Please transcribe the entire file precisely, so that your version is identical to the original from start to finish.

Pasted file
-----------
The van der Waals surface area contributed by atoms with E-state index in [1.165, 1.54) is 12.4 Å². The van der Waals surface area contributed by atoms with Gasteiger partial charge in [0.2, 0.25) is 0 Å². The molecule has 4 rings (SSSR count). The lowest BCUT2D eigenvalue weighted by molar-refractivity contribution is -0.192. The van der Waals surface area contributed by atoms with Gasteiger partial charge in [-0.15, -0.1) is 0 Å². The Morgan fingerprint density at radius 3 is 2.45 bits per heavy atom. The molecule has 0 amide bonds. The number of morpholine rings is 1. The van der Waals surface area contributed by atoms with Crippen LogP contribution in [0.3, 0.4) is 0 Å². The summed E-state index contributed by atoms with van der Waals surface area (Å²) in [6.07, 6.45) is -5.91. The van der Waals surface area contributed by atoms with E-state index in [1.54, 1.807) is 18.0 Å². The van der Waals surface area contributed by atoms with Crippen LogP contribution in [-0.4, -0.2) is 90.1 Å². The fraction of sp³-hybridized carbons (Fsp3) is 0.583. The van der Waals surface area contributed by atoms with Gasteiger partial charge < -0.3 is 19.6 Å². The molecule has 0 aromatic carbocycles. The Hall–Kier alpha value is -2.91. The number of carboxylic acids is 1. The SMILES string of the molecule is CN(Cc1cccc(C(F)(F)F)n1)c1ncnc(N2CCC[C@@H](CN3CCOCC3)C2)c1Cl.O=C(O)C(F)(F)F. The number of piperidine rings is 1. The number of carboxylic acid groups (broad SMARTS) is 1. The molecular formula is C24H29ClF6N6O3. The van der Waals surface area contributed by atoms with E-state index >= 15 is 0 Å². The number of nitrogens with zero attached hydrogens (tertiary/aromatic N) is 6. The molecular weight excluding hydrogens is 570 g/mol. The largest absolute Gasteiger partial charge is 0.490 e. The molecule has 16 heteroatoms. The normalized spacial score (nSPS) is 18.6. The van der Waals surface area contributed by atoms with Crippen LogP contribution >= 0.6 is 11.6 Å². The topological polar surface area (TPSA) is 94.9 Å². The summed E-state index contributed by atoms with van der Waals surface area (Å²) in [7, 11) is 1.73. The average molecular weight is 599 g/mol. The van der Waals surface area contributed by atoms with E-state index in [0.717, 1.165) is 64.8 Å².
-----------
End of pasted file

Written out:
The van der Waals surface area contributed by atoms with E-state index in [1.165, 1.54) is 12.4 Å². The van der Waals surface area contributed by atoms with Gasteiger partial charge in [0.2, 0.25) is 0 Å². The molecule has 4 rings (SSSR count). The lowest BCUT2D eigenvalue weighted by molar-refractivity contribution is -0.192. The van der Waals surface area contributed by atoms with Gasteiger partial charge in [-0.15, -0.1) is 0 Å². The Morgan fingerprint density at radius 3 is 2.45 bits per heavy atom. The molecule has 0 amide bonds. The number of morpholine rings is 1. The van der Waals surface area contributed by atoms with Crippen LogP contribution in [0.3, 0.4) is 0 Å². The summed E-state index contributed by atoms with van der Waals surface area (Å²) in [6.07, 6.45) is -5.91. The van der Waals surface area contributed by atoms with E-state index in [1.54, 1.807) is 18.0 Å². The van der Waals surface area contributed by atoms with Crippen LogP contribution in [-0.4, -0.2) is 90.1 Å². The fraction of sp³-hybridized carbons (Fsp3) is 0.583. The van der Waals surface area contributed by atoms with Gasteiger partial charge < -0.3 is 19.6 Å². The molecule has 0 aromatic carbocycles. The Hall–Kier alpha value is -2.91. The number of carboxylic acids is 1. The SMILES string of the molecule is CN(Cc1cccc(C(F)(F)F)n1)c1ncnc(N2CCC[C@@H](CN3CCOCC3)C2)c1Cl.O=C(O)C(F)(F)F. The number of piperidine rings is 1. The number of carboxylic acid groups (broad SMARTS) is 1. The molecular formula is C24H29ClF6N6O3. The van der Waals surface area contributed by atoms with E-state index >= 15 is 0 Å². The number of nitrogens with zero attached hydrogens (tertiary/aromatic N) is 6. The molecular weight excluding hydrogens is 570 g/mol. The largest absolute Gasteiger partial charge is 0.490 e. The molecule has 16 heteroatoms. The normalized spacial score (nSPS) is 18.6. The van der Waals surface area contributed by atoms with Crippen LogP contribution >= 0.6 is 11.6 Å². The topological polar surface area (TPSA) is 94.9 Å². The summed E-state index contributed by atoms with van der Waals surface area (Å²) in [7, 11) is 1.73. The average molecular weight is 599 g/mol. The van der Waals surface area contributed by atoms with E-state index in [0.717, 1.165) is 64.8 Å².